Article

D-serine improves dimensions of the sociability deficit of the genetically-inbred Balb/c mouse strain

Department of Psychiatry and Behavioral Sciences, Eastern Virginia Medical School, Norfolk, VA 23507-1912, United States.
Brain research bulletin (Impact Factor: 2.97). 11/2010; 84(1):12-6. DOI: 10.1016/j.brainresbull.2010.10.010
Source: PubMed

ABSTRACT The Balb/c mouse strain shows quantitative deficits of sociability and is behaviorally-hypersensitive to MK-801 (dizocilpine), a noncompetitive NMDA receptor antagonist. D-Serine (560mg/kg, intraperitoneally), a full agonist for the obligatory glycine co-agonist binding site on the NMDA receptor, increased the amount of time Balb/c mice spend in a compartment containing the enclosed social stimulus mouse and the amount of time Balb/c mice spend exploring (sniffing) an inverted cup containing the enclosed social stimulus mouse in a standard sociability apparatus. These effects of D-serine on the impaired sociability of the Balb/c mouse strain were not due to a "nonspecific" effect on locomotor activity; importantly, the locomotor activity of the Balb/c mouse strain decreases in the presence of an enclosed or freely-moving social stimulus mouse. The data suggest that dimensions of the impaired sociability of the Balb/c mouse strain may be improved by targeted NMDA receptor agonist interventions.

1 Follower
 · 
62 Views
  • Source
    [Show abstract] [Hide abstract]
    ABSTRACT: Autism spectrum disorder (ASD) is a debilitating brain illness causing social deficits, delayed development and repetitive behaviors. ASD is a heritable neurodevelopmental disorder with poorly understood and complex etiology. The central dopaminergic system is strongly implicated in ASD pathogenesis. Genes encoding various elements of this system (including dopamine receptors, the dopamine transporter or enzymes of synthesis and catabolism) have been linked to ASD. Here, we comprehensively evaluate known molecular interactors of dopaminergic genes, and identify their potential molecular partners within up/down-steam signaling pathways associated with dopamine. These in-silico analyses allowed us to construct a map of molecular pathways, regulated by dopamine and involved in ASD. Clustering these pathways reveals groups of genes associated with dopamine metabolism, encoding proteins that control dopamine neurotransmission, cytoskeletal processes, synaptic release, Ca(2+) signaling, as well as the adenosine, glutamatergic and gamma-aminobutyric systems. Overall, our analyses emphasize the important role of the dopaminergic system in ASD, and implicate several cellular signaling processes in its pathogenesis.
    Neurochemistry International 01/2014; DOI:10.1016/j.neuint.2014.01.002 · 2.65 Impact Factor
  • Source
    [Show abstract] [Hide abstract]
    ABSTRACT: Autism spectrum disorder (ASD) is a serious neurodevelopmental disorder with complex symptoms and unclear, multi-factorial pathogenesis. Animal (rodent) models of ASD-like behavior are extensively used to study genetics, circuitry and molecular mechanisms of ASD. The evolutionarily conserved nature of social behavior and its molecular pathways suggests that alternative experimental models can be developed to complement and enhance the existing rodent ASD paradigms. The zebrafish (Danio rerio) is rapidly becoming a popular model organism in neuroscience and biological psychiatry to study brain function, model human brain disorders and explore their genetic or pharmacological modulation. Representing highly social animals, zebrafish emerge as a strong potential model organism to study normal and pathological social phenotypes, as well as several other ASD-like symptoms. Here, we discuss the developing utility of zebrafish in modeling ASD as a new emerging field in translational neuroscience and drug discovery.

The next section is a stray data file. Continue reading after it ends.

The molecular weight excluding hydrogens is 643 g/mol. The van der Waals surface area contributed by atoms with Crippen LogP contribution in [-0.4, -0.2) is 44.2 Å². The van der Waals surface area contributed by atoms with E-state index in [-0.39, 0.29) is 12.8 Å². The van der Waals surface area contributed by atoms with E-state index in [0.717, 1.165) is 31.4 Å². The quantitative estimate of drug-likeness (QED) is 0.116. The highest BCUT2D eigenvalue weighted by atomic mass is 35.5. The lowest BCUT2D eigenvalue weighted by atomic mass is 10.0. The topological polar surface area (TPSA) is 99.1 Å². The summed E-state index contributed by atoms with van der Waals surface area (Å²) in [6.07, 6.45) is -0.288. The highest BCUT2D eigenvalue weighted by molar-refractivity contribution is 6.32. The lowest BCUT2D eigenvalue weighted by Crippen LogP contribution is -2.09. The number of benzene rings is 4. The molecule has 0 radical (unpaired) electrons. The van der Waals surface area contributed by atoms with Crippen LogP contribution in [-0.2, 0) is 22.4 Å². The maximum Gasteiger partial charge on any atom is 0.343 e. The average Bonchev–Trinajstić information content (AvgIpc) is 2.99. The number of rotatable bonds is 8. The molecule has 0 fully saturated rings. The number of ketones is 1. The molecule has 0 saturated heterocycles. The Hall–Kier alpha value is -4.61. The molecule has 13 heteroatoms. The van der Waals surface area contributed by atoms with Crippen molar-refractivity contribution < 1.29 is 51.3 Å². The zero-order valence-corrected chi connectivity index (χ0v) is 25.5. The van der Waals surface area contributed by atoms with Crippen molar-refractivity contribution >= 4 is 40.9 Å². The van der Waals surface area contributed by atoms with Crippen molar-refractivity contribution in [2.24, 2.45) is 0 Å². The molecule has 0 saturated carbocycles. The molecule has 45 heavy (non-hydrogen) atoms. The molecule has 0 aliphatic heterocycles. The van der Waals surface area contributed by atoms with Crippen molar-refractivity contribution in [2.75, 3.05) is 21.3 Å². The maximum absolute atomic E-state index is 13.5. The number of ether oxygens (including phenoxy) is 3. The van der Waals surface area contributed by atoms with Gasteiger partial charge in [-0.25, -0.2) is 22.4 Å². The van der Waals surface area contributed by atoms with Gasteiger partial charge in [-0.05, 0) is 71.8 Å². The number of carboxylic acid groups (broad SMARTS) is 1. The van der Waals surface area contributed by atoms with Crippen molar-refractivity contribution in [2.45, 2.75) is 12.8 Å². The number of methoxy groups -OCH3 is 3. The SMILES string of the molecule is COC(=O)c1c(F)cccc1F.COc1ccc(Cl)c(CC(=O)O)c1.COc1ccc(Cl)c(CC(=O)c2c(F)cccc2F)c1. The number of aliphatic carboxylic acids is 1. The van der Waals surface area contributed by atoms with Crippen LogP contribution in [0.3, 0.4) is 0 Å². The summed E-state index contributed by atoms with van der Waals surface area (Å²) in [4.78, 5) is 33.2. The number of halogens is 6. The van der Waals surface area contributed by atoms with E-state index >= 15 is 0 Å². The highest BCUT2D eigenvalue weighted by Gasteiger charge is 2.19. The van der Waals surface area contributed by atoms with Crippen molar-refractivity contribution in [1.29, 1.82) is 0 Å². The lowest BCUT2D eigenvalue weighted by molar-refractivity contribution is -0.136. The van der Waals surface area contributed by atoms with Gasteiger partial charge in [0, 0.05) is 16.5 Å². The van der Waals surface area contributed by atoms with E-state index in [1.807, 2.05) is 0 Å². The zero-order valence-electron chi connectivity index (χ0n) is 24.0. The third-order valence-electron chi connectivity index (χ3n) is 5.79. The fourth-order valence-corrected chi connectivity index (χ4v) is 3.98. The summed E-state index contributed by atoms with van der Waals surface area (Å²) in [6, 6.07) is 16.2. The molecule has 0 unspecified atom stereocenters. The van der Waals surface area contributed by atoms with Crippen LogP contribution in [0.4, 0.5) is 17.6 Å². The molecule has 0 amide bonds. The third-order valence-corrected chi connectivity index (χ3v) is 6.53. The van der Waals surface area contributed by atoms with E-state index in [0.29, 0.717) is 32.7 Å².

Progress in Neuro-Psychopharmacology and Biological Psychiatry 12/2013; DOI:10.1016/j.pnpbp.2013.11.014 · 4.03 Impact Factor
  • [Show abstract] [Hide abstract]
    ABSTRACT: Overactivation of the mammalian target of rapamycin (mTOR) has been implicated in the pathogenesis of syndromic forms of autism spectrum disorders (ASDs), such as tuberous sclerosis complex, neurofibromatosis 1, and fragile X syndrome. Administration of mTORC1 (mTOR complex 1) inhibitors (e.g. rapamycin) in syndromic mouse models of ASDs improved behavior, cognition, and neuropathology. However, since only a minority of ASDs are due to the effects of single genes (∼10%), there is a need to explore inhibition of mTOR activity in mouse models that may be more relevant to the majority of nonsyndromic presentations, such as the genetically inbred BTBR T(+) Itpr3(tf)/J (BTBR) mouse model of ASDs. BTBR mice have social impairment and exhibit increased stereotypic behavior, which may be due to an upregulation of Raf/ERK, upstream intermediates in mTOR signaling. In prior work, D-cycloserine, a partial glycineB site agonist that targets the N-methyl-D-aspartate (NMDA) receptor, was shown to improve sociability in both Balb/c and BTBR mouse models of ASDs. Importantly, NMDA receptor activation regulates mTOR signaling activity. The current study investigated the ability of rapamycin (10mg/kg, i.p. x four days), an mTORC1 inhibitor, to improve sociability and stereotypic behavior in BTBR mice. Using a standard paradigm to assess mouse social behavior, rapamycin improved several measures of sociability in the BTBR mouse, suggesting that mTOR overactivation represents a therapeutic target that mediates or contributes to impaired sociability in the BTBR mouse model of ASDs. Interestingly, there was no effect of rapamycin on stereotypic behaviors in this mouse model.
    Brain research bulletin 11/2013; DOI:10.1016/j.brainresbull.2013.11.005 · 2.97 Impact Factor